Where we first began to dig became Lancer Lane, a trench very familiar to us later on. The Bn. now became Brigade Reserve as the remainder of the Brigade moved to the right towards Monchy. Fortunately the Hun artillery did not worry us much, but all night we were under constant M.G. fire - a grand incentive to digging-in! It snowed most of the night, and our feet soon converted the bottom of the trench into one long slushy puddle. The men were fearfully tired but awfully good. They were soaked literally through and through, their greatcoats had been left behind in Arras. We had no dugouts, of course.
I was very lucky because before leaving Duisans I had emptied most of a bottle of Johnnie Walker into my water-bottle. That helped me considerably during the next few days, though I didn't get very much of it. McAinsh shared with me, for he was developing pneumonia, and was soon taken down the line.
At 4 a.m. Capt. Mitchell, who had been doing splendidly came along and said that the Brigade were to attack at 5 a.m. - going for Monchy, with, I think, the 29th. Division on our right. We got the men ready - there wasn't much to do. I never heard a murmur or a complaint, even though they had taken all their objectives and now had to take another Division's objectives. We were soon told that we had to be in reserve to the Brigade. Shortly after 4 a.m., forming-up began on our right, but we could scarcely see for the snow which, blowing in our faces from the East, more or less blinded us. At 5 a.m. the guns burst out (they had been going a little all night), and the other three battalions of the Brigade began to move forward - Scots Fusiliers in support, our lot co-operating with M.G. fire.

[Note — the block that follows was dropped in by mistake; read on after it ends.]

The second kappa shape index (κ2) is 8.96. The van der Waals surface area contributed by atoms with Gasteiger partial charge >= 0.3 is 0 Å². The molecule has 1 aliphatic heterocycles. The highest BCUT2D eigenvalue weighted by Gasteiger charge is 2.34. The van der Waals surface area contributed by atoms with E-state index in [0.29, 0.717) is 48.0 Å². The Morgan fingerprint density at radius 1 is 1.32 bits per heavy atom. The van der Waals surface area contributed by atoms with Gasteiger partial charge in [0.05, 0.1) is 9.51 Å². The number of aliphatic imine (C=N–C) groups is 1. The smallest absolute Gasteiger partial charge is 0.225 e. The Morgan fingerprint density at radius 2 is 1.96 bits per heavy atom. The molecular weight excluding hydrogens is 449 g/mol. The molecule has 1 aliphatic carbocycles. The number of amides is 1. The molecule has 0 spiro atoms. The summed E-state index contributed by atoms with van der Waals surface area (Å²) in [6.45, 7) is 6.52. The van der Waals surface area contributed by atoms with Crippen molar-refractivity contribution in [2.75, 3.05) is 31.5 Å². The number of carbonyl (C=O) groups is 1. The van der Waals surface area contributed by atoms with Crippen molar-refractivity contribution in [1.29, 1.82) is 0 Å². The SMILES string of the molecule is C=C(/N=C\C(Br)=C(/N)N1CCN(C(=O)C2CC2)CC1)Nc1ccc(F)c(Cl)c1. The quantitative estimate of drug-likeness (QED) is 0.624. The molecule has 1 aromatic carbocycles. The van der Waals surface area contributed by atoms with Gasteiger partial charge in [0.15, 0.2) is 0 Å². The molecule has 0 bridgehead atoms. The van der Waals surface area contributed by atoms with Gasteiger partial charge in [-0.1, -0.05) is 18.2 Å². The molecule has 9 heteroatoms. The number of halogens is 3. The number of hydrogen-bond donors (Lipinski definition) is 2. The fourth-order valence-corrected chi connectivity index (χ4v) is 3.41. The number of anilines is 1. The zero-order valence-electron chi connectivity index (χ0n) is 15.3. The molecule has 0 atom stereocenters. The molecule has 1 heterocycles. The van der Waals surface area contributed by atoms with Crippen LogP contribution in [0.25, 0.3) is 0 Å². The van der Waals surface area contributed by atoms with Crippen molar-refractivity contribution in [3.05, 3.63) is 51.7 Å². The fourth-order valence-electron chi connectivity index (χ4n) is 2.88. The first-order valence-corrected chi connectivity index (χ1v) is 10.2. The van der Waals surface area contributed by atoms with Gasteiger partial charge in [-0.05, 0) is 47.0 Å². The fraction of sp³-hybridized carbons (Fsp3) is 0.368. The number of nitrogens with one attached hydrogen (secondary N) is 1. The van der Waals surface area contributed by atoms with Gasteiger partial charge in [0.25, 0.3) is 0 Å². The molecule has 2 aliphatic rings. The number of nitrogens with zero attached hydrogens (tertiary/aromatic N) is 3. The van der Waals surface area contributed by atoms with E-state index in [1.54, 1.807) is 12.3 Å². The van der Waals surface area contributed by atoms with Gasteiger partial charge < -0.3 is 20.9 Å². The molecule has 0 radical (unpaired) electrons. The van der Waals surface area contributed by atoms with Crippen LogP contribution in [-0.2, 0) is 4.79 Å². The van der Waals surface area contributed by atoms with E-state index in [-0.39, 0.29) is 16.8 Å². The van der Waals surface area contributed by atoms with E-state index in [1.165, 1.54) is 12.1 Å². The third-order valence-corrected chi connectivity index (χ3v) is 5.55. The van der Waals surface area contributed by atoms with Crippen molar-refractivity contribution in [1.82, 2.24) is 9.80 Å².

Dawn came about this time and it was remarkable to see the black blobs of men getting forward, down into Happy Valley and up the slopes towards the Orchard, north of Monchy. Their objective was the Pelves-Monchy Ridge. Our artillery barrage quickly died down to a futile series of noises - our heavy guns were out of range, having been unable to move because of mud. The Boche at the beginning did not use his guns much but he made up for that by the way he handled his machine guns. They were most effective and caused many casualties in the Brigade. He seemed to have thousands of them.
The walking wounded began to come back by 6 a.m. and they continued until nightfall. There is no use in describing their plight, or of emphasizing the hard luck of those unable to walk who had to lie for hours in the snow.